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Sports Illustrated predicts 8-8 season, no playoffs for Dallas Cowboys

Some media outlets aren’t too high on the Cowboys 2019 season.

16. Gambling Symposium Photo by Sebastian Gollnow/picture alliance via Getty Images

Last year, Sports Illustrated predicted a 9-7 record for the Cowboys and a failure to make the playoffs. Things turned out differently.

This year, have looked into their crystal ball again and Conor Orr forecasts a bad season for the Cowboys.


Dallas has a chance to start white-hot with extremely an winnable game at home against the Giants before a road game (potentially against a rookie starting quarterback) in Washington followed by another home game against the rebuilding Dolphins. So long as they’re not stunned by FitzMagic, there’s a real chance we’re talking about an unbeatable Dallas team headed into a Week 4 matchup against the Saints in New Orleans. That’s when the meat of their schedule kicks in, with little respite until the bitter end. Given their dramatic shift at offensive coordinator, this was one of the hardest teams to grade when looking at a blank slate.

With an 8-8 record, the Cowboys finish second in the NFC East behind the 11-5 Eagles and ahead of the 6-10 Giants. Orr has no love for the Redskins who come in last in the division with a 5-11 record.

With the Cowboys projection, Orr stays moderately close to what the Vegas sportsbooks are projecting, as Vegas puts the over/under for the Cowboys at 9.0 wins. Orr is right on the money with the Vegas over/under for the Giants (6 wins), is much more pessimistic about the Redskins (Vegas: 6.5 wins) and much more optimistic about the Eagles (Vegas: 9.5 wins).

For the NFC, Orr has the Seahawks (11-5) and Saints (10-6) as the wildcard teams and they join the Eagles, Vikings, Falcons, and Rams as the NFC playoff teams.

Eight wins and no playoffs would clearly be a disappointment for Cowboys fans, even if some might welcome such a record as it would mean the end of Garrett’s tenure in Dallas, and probably some wholesale changes to the staff and team to go along with it. In a recent survey, 77% of almost 1,500 Blogging The Boys readers polled said the Cowboys would at least have to reach the NFC Championship Game for 2019 to be considered a successful season, so expectations are high in Dallas.

In 2018, the Cowboys played in 10 games decided by seven points or less and had an extraordinary 8-2 record in those games.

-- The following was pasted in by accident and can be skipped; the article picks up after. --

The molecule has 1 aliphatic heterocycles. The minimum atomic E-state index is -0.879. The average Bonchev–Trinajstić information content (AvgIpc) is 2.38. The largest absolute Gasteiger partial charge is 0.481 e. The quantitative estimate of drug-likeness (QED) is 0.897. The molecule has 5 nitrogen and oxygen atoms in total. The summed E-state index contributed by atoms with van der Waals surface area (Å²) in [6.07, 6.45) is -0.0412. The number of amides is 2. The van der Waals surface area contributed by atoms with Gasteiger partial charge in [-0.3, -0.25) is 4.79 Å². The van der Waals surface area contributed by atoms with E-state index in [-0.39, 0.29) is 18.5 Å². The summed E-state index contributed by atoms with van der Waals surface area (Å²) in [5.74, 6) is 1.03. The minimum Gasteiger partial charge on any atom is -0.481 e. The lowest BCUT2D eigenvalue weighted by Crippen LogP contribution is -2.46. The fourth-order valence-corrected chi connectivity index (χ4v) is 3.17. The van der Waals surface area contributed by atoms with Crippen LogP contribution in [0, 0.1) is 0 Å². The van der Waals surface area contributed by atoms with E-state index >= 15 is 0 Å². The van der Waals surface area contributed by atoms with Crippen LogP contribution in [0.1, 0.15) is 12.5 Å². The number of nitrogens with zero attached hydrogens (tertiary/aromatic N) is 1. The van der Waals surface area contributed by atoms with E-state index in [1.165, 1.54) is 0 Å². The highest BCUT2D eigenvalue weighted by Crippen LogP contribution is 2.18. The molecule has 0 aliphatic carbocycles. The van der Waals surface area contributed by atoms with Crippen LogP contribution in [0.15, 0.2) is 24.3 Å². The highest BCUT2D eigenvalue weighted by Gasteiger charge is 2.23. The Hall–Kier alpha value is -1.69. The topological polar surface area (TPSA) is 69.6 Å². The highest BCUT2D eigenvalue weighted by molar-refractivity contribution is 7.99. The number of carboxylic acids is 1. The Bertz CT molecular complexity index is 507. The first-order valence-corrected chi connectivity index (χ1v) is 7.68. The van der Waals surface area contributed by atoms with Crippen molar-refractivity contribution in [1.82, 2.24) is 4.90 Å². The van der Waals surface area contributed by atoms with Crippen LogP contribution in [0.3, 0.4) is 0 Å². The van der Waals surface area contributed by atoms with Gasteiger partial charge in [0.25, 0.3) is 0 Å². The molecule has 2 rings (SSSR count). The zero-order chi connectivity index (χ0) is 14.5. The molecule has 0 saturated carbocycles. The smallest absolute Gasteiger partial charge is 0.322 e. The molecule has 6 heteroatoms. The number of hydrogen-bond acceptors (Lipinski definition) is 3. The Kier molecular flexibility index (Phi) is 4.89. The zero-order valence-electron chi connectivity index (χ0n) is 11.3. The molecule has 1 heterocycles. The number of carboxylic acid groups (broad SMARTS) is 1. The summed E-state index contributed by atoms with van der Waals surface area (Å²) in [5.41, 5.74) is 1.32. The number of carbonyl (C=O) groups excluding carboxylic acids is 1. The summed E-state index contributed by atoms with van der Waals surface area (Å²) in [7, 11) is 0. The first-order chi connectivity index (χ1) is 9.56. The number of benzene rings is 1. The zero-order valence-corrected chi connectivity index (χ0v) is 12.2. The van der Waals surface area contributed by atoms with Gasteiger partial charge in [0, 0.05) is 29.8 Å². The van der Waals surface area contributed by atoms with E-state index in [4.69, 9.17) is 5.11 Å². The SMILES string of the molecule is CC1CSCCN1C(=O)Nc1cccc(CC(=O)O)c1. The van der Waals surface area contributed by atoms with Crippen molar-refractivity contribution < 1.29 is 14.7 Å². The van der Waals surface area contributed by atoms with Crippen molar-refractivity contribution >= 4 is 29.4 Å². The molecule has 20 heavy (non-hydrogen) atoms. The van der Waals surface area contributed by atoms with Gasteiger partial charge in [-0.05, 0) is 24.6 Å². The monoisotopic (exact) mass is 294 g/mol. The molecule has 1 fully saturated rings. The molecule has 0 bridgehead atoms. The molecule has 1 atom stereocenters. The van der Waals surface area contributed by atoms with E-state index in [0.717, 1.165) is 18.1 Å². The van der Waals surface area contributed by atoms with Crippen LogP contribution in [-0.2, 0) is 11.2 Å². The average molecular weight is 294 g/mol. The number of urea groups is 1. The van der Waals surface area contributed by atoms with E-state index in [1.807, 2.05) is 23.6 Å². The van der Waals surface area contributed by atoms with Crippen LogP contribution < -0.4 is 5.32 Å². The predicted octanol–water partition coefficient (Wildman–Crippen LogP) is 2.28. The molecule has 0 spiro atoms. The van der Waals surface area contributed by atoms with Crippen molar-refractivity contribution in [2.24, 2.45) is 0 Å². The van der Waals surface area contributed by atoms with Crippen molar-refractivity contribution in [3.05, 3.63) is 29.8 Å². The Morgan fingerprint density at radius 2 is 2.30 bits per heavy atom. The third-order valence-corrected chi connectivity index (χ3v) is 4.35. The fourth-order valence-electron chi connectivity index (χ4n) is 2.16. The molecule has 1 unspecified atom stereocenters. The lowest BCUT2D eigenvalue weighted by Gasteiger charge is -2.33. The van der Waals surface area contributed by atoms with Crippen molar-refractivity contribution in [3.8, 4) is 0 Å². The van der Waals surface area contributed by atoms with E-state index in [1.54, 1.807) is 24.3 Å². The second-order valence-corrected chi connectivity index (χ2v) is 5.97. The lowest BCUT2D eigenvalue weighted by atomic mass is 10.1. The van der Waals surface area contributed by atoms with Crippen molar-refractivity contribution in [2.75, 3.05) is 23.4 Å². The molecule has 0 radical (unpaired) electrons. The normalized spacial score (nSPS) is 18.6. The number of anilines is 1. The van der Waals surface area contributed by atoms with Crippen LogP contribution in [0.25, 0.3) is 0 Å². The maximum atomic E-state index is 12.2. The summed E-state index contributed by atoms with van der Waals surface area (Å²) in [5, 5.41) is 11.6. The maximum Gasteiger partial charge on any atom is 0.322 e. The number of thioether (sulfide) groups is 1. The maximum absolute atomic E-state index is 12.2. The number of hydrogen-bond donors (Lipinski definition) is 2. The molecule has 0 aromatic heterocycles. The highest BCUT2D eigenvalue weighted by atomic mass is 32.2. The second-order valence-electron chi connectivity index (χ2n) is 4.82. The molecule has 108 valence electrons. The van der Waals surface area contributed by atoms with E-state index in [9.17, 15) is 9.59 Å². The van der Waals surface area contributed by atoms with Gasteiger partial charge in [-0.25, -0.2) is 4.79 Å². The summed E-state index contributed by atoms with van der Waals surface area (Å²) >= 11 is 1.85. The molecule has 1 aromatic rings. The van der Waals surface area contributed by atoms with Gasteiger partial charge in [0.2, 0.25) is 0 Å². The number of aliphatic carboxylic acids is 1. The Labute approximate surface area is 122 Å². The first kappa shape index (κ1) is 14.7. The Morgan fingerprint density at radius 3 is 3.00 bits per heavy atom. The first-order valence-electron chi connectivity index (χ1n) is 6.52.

If they continue to play in that many close games, their luck could easily turn in 2019, so a 8-8 record is not out of the question.

In 2010, the Cowboys went 3-8 in games decided by seven points or less, including an incredible 0-6 start to the season, and ended up with a 6-10 record and a new head coach.

The key to avoiding a repeat of 2010 is pretty straight-forward, as Tom Ryle recently explained:

The solution is obvious: score more points. And that may be a clue as to just why the Cowboys were in so many of these close affairs in 2018.

There was an apparent tendency under former offensive coordinator Scott Linehan to play it close to the vest when he had a lead. In other words, the conservative and unimaginative play-calling just got more conservative and easier to predict when the team had a lead. That, in turn, led to stalled drives and punts, rather than scoring opportunities. Another way to put it is that the Cowboys played to not lose when they got ahead. It is a form of situational football, and it is not a wise one. To use another football cliché, if you let the other team hang around, you are playing with fire.

Over the first seven games of the 2018 season, the Cowboys averaged just 20 points per game, and even the Amari Cooper-enhanced offense of the last nine games only averaged 22.1 points per game.

If you believe the 2019 offense will score more points, the playoffs are a very realistic target for the Cowboys. If you believe the offense is what it is and won’t improve much, an 8-8 record is the most likely outcome.

BTB Hall of Famer rabblerousr repeatedly made this point:

Close games are a subject to luck; in large sample sizes, all teams’ winning percentages in such games, regardless of overall record, are roughly .500. Consequently, what distinguishes good and bad teams is the paucity of such contests in which they are involved; the best teams win more games comfortably, while the worst are blown out more frequently. By extension - and this is the main point for today - teams that play a lot of close games should expect their overall records to hover around the .500 mark.

Good teams aren’t good because they win close games, but because they managed to avoid close games.

Can the Cowboys be such a team in 2019?

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